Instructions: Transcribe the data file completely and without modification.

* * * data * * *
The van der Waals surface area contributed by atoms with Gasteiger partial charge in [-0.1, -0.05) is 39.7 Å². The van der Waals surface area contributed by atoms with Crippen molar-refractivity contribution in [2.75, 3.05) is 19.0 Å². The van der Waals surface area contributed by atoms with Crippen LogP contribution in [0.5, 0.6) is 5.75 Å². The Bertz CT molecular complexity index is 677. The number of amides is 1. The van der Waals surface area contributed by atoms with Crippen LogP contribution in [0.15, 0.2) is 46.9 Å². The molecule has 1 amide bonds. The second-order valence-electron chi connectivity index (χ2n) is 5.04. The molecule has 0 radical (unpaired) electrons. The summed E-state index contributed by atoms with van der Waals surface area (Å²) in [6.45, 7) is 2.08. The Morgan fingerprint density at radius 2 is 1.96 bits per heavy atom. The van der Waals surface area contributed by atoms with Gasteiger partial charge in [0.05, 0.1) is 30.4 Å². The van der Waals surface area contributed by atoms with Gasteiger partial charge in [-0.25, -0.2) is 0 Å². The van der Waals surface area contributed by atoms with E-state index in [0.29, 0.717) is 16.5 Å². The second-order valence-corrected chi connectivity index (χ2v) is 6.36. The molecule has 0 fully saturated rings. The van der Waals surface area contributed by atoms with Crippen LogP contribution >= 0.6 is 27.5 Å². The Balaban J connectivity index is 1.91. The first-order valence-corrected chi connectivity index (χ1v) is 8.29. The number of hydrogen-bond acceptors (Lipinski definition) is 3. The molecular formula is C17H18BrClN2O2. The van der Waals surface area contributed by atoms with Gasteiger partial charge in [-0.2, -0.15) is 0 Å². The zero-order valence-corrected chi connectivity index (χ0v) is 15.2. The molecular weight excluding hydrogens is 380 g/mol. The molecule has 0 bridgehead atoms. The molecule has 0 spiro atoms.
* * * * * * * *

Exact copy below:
The van der Waals surface area contributed by atoms with Gasteiger partial charge in [-0.1, -0.05) is 39.7 Å². The van der Waals surface area contributed by atoms with Crippen molar-refractivity contribution in [2.75, 3.05) is 19.0 Å². The van der Waals surface area contributed by atoms with Crippen LogP contribution in [0.5, 0.6) is 5.75 Å². The Bertz CT molecular complexity index is 677. The number of amides is 1. The van der Waals surface area contributed by atoms with Crippen LogP contribution in [0.15, 0.2) is 46.9 Å². The molecule has 1 amide bonds. The second-order valence-electron chi connectivity index (χ2n) is 5.04. The molecule has 0 radical (unpaired) electrons. The summed E-state index contributed by atoms with van der Waals surface area (Å²) in [6.45, 7) is 2.08. The Morgan fingerprint density at radius 2 is 1.96 bits per heavy atom. The van der Waals surface area contributed by atoms with Gasteiger partial charge in [0.05, 0.1) is 30.4 Å². The van der Waals surface area contributed by atoms with Gasteiger partial charge in [-0.25, -0.2) is 0 Å². The van der Waals surface area contributed by atoms with E-state index in [0.29, 0.717) is 16.5 Å². The second-order valence-corrected chi connectivity index (χ2v) is 6.36. The molecule has 0 fully saturated rings. The van der Waals surface area contributed by atoms with Crippen LogP contribution >= 0.6 is 27.5 Å². The Balaban J connectivity index is 1.91. The first-order valence-corrected chi connectivity index (χ1v) is 8.29. The number of hydrogen-bond acceptors (Lipinski definition) is 3. The molecular formula is C17H18BrClN2O2. The van der Waals surface area contributed by atoms with Gasteiger partial charge in [-0.2, -0.15) is 0 Å². The zero-order valence-corrected chi connectivity index (χ0v) is 15.2. The molecular weight excluding hydrogens is 380 g/mol. The molecule has 0 bridgehead atoms. The molecule has 0 spiro atoms.